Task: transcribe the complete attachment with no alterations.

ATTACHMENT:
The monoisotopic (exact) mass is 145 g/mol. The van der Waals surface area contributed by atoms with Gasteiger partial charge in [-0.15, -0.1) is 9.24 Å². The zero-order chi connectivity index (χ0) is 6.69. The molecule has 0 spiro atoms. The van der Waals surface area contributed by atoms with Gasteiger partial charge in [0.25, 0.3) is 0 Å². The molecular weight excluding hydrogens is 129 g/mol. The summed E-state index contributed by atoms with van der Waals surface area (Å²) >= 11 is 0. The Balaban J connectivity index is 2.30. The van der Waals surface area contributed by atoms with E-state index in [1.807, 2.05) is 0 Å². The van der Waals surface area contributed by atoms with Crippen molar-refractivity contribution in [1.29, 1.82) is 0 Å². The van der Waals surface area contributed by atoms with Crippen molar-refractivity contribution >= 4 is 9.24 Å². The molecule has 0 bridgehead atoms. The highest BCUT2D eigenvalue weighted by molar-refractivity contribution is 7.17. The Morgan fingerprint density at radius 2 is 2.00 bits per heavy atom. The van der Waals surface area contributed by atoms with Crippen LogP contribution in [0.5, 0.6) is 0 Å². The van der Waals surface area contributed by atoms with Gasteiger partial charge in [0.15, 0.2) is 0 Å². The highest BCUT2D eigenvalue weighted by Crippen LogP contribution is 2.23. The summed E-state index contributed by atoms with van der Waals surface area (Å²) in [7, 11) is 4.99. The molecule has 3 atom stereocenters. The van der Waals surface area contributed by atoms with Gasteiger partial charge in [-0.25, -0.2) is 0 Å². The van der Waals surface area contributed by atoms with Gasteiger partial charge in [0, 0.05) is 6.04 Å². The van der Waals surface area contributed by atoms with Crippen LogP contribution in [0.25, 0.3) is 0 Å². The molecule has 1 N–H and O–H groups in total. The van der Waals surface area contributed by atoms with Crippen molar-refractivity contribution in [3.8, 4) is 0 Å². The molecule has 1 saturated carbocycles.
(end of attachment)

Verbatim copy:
The monoisotopic (exact) mass is 145 g/mol. The van der Waals surface area contributed by atoms with Gasteiger partial charge in [-0.15, -0.1) is 9.24 Å². The zero-order chi connectivity index (χ0) is 6.69. The molecule has 0 spiro atoms. The van der Waals surface area contributed by atoms with Gasteiger partial charge in [0.25, 0.3) is 0 Å². The molecular weight excluding hydrogens is 129 g/mol. The summed E-state index contributed by atoms with van der Waals surface area (Å²) >= 11 is 0. The Balaban J connectivity index is 2.30. The van der Waals surface area contributed by atoms with E-state index in [1.807, 2.05) is 0 Å². The van der Waals surface area contributed by atoms with Crippen molar-refractivity contribution in [1.29, 1.82) is 0 Å². The van der Waals surface area contributed by atoms with Crippen molar-refractivity contribution >= 4 is 9.24 Å². The molecule has 0 bridgehead atoms. The highest BCUT2D eigenvalue weighted by molar-refractivity contribution is 7.17. The Morgan fingerprint density at radius 2 is 2.00 bits per heavy atom. The van der Waals surface area contributed by atoms with Crippen LogP contribution in [0.5, 0.6) is 0 Å². The van der Waals surface area contributed by atoms with Gasteiger partial charge in [0.15, 0.2) is 0 Å². The highest BCUT2D eigenvalue weighted by Crippen LogP contribution is 2.23. The summed E-state index contributed by atoms with van der Waals surface area (Å²) in [7, 11) is 4.99. The molecule has 3 atom stereocenters. The van der Waals surface area contributed by atoms with Gasteiger partial charge in [-0.25, -0.2) is 0 Å². The van der Waals surface area contributed by atoms with Gasteiger partial charge in [0, 0.05) is 6.04 Å². The van der Waals surface area contributed by atoms with Crippen LogP contribution in [0.25, 0.3) is 0 Å². The molecule has 1 N–H and O–H groups in total. The van der Waals surface area contributed by atoms with Crippen molar-refractivity contribution in [3.8, 4) is 0 Å². The molecule has 1 saturated carbocycles.